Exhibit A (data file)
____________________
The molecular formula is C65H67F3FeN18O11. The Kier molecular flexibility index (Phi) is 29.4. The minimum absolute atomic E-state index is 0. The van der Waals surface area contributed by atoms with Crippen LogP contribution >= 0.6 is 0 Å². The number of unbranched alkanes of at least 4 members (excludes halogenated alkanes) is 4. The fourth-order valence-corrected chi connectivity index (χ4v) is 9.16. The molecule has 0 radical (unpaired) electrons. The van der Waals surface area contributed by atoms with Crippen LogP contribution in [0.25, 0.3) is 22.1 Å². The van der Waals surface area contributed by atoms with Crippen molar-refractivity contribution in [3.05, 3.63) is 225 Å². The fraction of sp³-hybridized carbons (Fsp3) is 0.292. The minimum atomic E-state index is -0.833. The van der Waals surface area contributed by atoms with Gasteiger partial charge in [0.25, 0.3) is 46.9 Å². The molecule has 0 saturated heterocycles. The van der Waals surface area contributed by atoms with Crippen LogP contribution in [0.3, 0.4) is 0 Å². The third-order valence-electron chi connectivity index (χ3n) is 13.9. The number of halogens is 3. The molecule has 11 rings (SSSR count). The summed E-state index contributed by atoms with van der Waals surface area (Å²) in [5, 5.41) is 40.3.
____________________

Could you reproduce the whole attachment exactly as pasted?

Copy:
The molecular formula is C65H67F3FeN18O11. The Kier molecular flexibility index (Phi) is 29.4. The minimum absolute atomic E-state index is 0. The van der Waals surface area contributed by atoms with Crippen LogP contribution >= 0.6 is 0 Å². The number of unbranched alkanes of at least 4 members (excludes halogenated alkanes) is 4. The fourth-order valence-corrected chi connectivity index (χ4v) is 9.16. The molecule has 0 radical (unpaired) electrons. The van der Waals surface area contributed by atoms with Crippen LogP contribution in [0.25, 0.3) is 22.1 Å². The van der Waals surface area contributed by atoms with Crippen molar-refractivity contribution in [3.05, 3.63) is 225 Å². The fraction of sp³-hybridized carbons (Fsp3) is 0.292. The minimum atomic E-state index is -0.833. The van der Waals surface area contributed by atoms with Gasteiger partial charge in [0.25, 0.3) is 46.9 Å². The molecule has 0 saturated heterocycles. The van der Waals surface area contributed by atoms with Crippen LogP contribution in [0.3, 0.4) is 0 Å². The third-order valence-electron chi connectivity index (χ3n) is 13.9. The number of halogens is 3. The molecule has 11 rings (SSSR count). The summed E-state index contributed by atoms with van der Waals surface area (Å²) in [5, 5.41) is 40.3.